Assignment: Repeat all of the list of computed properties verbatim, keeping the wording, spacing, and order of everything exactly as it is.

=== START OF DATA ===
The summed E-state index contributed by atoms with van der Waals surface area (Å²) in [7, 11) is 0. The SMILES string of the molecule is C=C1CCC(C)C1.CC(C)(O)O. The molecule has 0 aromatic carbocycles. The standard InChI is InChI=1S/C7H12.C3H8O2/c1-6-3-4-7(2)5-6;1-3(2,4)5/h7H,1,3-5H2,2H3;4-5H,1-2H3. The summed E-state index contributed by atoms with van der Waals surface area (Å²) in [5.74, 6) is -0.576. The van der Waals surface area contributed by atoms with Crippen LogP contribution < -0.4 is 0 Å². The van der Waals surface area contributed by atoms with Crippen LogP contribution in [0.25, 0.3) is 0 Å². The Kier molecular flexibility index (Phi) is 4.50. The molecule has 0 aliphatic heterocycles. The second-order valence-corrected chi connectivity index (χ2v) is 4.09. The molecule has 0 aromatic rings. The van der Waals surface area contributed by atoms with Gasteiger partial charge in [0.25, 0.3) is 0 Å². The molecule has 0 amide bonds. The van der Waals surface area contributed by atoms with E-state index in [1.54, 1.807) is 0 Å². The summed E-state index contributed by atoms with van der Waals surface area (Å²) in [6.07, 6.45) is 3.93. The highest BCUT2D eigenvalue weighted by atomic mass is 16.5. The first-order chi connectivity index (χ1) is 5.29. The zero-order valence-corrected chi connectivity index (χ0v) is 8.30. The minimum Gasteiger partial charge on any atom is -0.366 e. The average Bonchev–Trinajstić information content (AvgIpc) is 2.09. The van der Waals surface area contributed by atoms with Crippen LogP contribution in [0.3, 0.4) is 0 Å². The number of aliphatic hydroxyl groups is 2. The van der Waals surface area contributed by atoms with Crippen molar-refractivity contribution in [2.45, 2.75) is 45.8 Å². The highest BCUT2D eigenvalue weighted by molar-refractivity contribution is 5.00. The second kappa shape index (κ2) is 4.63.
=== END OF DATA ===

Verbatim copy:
The summed E-state index contributed by atoms with van der Waals surface area (Å²) in [7, 11) is 0. The SMILES string of the molecule is C=C1CCC(C)C1.CC(C)(O)O. The molecule has 0 aromatic carbocycles. The standard InChI is InChI=1S/C7H12.C3H8O2/c1-6-3-4-7(2)5-6;1-3(2,4)5/h7H,1,3-5H2,2H3;4-5H,1-2H3. The summed E-state index contributed by atoms with van der Waals surface area (Å²) in [5.74, 6) is -0.576. The van der Waals surface area contributed by atoms with Crippen LogP contribution < -0.4 is 0 Å². The van der Waals surface area contributed by atoms with Crippen LogP contribution in [0.25, 0.3) is 0 Å². The Kier molecular flexibility index (Phi) is 4.50. The molecule has 0 aliphatic heterocycles. The second-order valence-corrected chi connectivity index (χ2v) is 4.09. The molecule has 0 aromatic rings. The van der Waals surface area contributed by atoms with Gasteiger partial charge in [0.25, 0.3) is 0 Å². The molecule has 0 amide bonds. The van der Waals surface area contributed by atoms with E-state index in [1.54, 1.807) is 0 Å². The summed E-state index contributed by atoms with van der Waals surface area (Å²) in [6.07, 6.45) is 3.93. The highest BCUT2D eigenvalue weighted by atomic mass is 16.5. The first-order chi connectivity index (χ1) is 5.29. The zero-order valence-corrected chi connectivity index (χ0v) is 8.30. The minimum Gasteiger partial charge on any atom is -0.366 e. The average Bonchev–Trinajstić information content (AvgIpc) is 2.09. The van der Waals surface area contributed by atoms with Crippen LogP contribution in [0.3, 0.4) is 0 Å². The number of aliphatic hydroxyl groups is 2. The van der Waals surface area contributed by atoms with Crippen molar-refractivity contribution in [2.45, 2.75) is 45.8 Å². The highest BCUT2D eigenvalue weighted by molar-refractivity contribution is 5.00. The second kappa shape index (κ2) is 4.63.